Creating a Spark job using Pyspark and executing it in AWS EMR

What is Spark?

Spark is considered as one of the data processing engine which is preferable, for usage in a vast range of situations. Data Scientists and application developers integrate Spark into their own implementations in order to transform, analyze and query data at a larger scale. Functions which are most related with Spark, contain collective queries over huge data sets, machine learning problems and processing of streaming data from various sources.

What is PySpark?

PySpark is considered as the interface which provides access to Spark using the Python programming language. PySpark is basically a Python API for Spark.

What is EMR?

Amazon Elastic MapReduce, as known as EMR is an Amazon Web Services mechanism for big data analysis and processing. This is established based on Apache Hadoop, which is known as a Java based programming framework which assists the processing of huge data sets in a distributed computing environment. EMR also manages a vast group of big data use cases, such as bioinformatics, scientific simulation, machine learning and data transformations.

Let me explain each one of the above by providing the appropriate snippets.

I’ve been mingling around with Pyspark, for the last few days and I was able to built a simple spark application and execute it as a step in an AWS EMR cluster. The following functionalities were covered within this use-case:

  1. Reading csv files from AWS S3 and storing them in two different RDDs (Resilient Distributed Datasets).
  2. Converting an RDD into a Data-frame.
  3. Replacing 0’s with null values.
  4. Dropping the rows which has null values.
  5. Performing an inner join based on a column.
  6. Saving the joined dataframe in the parquet format, back to S3.
  7. Executing the script in an EMR cluster as a step via CLI.

Let me explain each one of the above by providing the appropriate snippets.

This is where, two files from an S3 bucket are being retrieved and will be stored into two data-frames individually.

#importing necessary libaries
from pyspark import SparkContext
from pyspark.sql import SparkSession
from pyspark.sql.functions import *
from pyspark.sql.types import StringType
from pyspark import SQLContext
from itertools import islice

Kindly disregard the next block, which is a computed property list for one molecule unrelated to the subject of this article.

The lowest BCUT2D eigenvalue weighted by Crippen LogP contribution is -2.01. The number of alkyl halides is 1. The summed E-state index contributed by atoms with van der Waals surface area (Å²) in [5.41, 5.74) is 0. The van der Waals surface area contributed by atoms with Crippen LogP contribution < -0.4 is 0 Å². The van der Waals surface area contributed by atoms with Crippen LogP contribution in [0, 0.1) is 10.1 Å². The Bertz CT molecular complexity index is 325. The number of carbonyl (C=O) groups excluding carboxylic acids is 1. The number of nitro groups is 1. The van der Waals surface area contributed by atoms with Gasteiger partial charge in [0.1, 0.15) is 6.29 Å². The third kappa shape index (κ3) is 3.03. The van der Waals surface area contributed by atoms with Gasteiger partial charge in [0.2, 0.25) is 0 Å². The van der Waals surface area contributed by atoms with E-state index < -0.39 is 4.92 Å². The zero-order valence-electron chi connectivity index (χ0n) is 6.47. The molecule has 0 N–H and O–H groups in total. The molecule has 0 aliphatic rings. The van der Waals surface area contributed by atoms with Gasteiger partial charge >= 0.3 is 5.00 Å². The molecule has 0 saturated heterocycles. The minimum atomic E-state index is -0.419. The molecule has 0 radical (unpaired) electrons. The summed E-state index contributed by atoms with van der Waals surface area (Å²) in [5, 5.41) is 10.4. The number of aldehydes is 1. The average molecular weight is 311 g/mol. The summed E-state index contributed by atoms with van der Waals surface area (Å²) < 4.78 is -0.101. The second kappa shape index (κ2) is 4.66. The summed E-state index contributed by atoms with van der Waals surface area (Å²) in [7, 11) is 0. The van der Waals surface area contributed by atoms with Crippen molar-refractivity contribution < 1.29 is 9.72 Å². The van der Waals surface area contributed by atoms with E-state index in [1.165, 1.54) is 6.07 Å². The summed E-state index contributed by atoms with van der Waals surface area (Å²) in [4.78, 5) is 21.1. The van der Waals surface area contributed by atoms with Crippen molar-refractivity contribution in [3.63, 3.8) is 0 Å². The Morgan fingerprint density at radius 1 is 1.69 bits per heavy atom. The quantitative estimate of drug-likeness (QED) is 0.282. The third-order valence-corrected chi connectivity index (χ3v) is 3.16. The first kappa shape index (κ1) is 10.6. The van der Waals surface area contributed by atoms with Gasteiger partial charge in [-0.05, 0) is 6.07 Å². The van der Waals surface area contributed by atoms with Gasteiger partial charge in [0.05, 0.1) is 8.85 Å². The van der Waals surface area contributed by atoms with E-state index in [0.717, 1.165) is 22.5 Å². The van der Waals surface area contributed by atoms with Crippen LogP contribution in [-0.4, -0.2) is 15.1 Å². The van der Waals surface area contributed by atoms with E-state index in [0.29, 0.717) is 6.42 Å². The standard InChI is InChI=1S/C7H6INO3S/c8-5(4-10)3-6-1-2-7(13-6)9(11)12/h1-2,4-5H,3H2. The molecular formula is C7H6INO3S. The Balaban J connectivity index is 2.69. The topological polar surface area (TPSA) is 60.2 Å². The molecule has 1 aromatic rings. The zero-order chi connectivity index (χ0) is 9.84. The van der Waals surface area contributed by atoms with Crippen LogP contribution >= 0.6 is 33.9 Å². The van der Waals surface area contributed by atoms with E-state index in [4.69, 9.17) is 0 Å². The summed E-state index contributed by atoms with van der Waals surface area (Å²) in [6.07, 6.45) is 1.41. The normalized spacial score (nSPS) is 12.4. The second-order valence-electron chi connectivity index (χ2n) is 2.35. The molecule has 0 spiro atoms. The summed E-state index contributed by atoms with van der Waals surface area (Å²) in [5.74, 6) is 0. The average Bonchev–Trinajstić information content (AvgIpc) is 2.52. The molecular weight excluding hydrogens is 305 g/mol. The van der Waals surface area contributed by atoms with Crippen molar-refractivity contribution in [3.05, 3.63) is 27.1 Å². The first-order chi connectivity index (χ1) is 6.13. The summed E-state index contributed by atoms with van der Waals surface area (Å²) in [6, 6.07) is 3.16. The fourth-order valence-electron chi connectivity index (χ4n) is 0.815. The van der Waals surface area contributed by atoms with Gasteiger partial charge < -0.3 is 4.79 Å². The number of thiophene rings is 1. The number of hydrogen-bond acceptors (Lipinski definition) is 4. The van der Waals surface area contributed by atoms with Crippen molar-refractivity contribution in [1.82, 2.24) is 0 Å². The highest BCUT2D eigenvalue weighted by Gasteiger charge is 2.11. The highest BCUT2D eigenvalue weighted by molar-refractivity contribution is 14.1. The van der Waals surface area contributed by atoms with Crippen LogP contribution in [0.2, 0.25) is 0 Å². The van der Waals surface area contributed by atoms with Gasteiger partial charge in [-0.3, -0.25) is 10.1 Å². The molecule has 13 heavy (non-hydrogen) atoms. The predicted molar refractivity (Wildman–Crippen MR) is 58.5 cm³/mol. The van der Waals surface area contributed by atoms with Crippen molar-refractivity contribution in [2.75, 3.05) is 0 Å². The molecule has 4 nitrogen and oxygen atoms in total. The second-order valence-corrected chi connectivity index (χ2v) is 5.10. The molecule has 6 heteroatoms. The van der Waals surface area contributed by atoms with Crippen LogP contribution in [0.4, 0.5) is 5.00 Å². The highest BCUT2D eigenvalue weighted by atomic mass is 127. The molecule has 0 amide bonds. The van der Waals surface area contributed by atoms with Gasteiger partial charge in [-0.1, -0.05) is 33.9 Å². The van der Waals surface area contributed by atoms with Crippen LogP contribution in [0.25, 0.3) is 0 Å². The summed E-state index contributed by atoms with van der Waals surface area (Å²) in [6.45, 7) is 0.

from pyspark.sql.functions import col

#creating the context
sqlContext = SQLContext(sc)

#reading the first csv file and store it in an RDD
rdd1= sc.textFile(“s3n://pyspark-test-kula/test.csv”).map(lambda line: line.split(“,”))

#removing the first row as it contains the header
rdd1 = rdd1.mapPartitionsWithIndex(
lambda idx, it: islice(it, 1, None) if idx == 0 else it

#converting the RDD into a dataframe
df1 = rdd1.toDF([‘policyID’,’statecode’,’county’,’eq_site_limit’])

#print the dataframe

#dataframe which holds rows after replacing the 0’s into null
targetDf = df1.withColumn(“eq_site_limit”, \
when(df1[“eq_site_limit”] == 0, ‘null’).otherwise(df1[“eq_site_limit”]))

df1WithoutNullVal = targetDf.filter(targetDf.eq_site_limit != ‘null’)

rdd2 = sc.textFile(“s3n://pyspark-test-kula/test2.csv”).map(lambda line: line.split(“,”))

rdd2 = rdd2.mapPartitionsWithIndex(
lambda idx, it: islice(it, 1, None) if idx == 0 else it

df2 = df2.toDF([‘policyID’,’zip’,’region’,’state’])

innerjoineddf = df1WithoutNullVal.alias(‘a’).join(df2.alias(‘b’),col(‘b.policyID’) == col(‘a.policyID’)).select([col(‘a.’+xx) for xx in a.columns] + [col(‘’),col(‘b.region’), col(‘b.state’)])


Once we’re done with the above steps, we’ve successfully created the working python script which retrieves two csv files, store them in different dataframes and then merge both of them into one, based on some common column.

There after we can submit this Spark Job in an EMR cluster as a step. So to do that the following steps must be followed:

  1. Create an EMR cluster, which includes Spark, in the appropriate region.
  2. Once the cluster is in the WAITING state, add the python script as a step.
  3. Then execute this command from your CLI (Ref from the doc) :

aws emr add-steps — cluster-id j-3H6EATEWWRWS — steps Type=spark,Name=ParquetConversion,Args=[ — deploy-mode,cluster, — master,yarn, — conf,spark.yarn.submit.waitAppCompletion=true,s3a://test/script/],ActionOnFailure=CONTINUE

If the above script has been executed successfully, it should start the step in the EMR cluster which you have mentioned. Normally it takes few minutes to produce a result, whether it’s a success or a failure. If it’s a failure, you can probably debug the logs, and see where you’re going wrong. Otherwise you’ve achieved your end goal.

Complete source-code:

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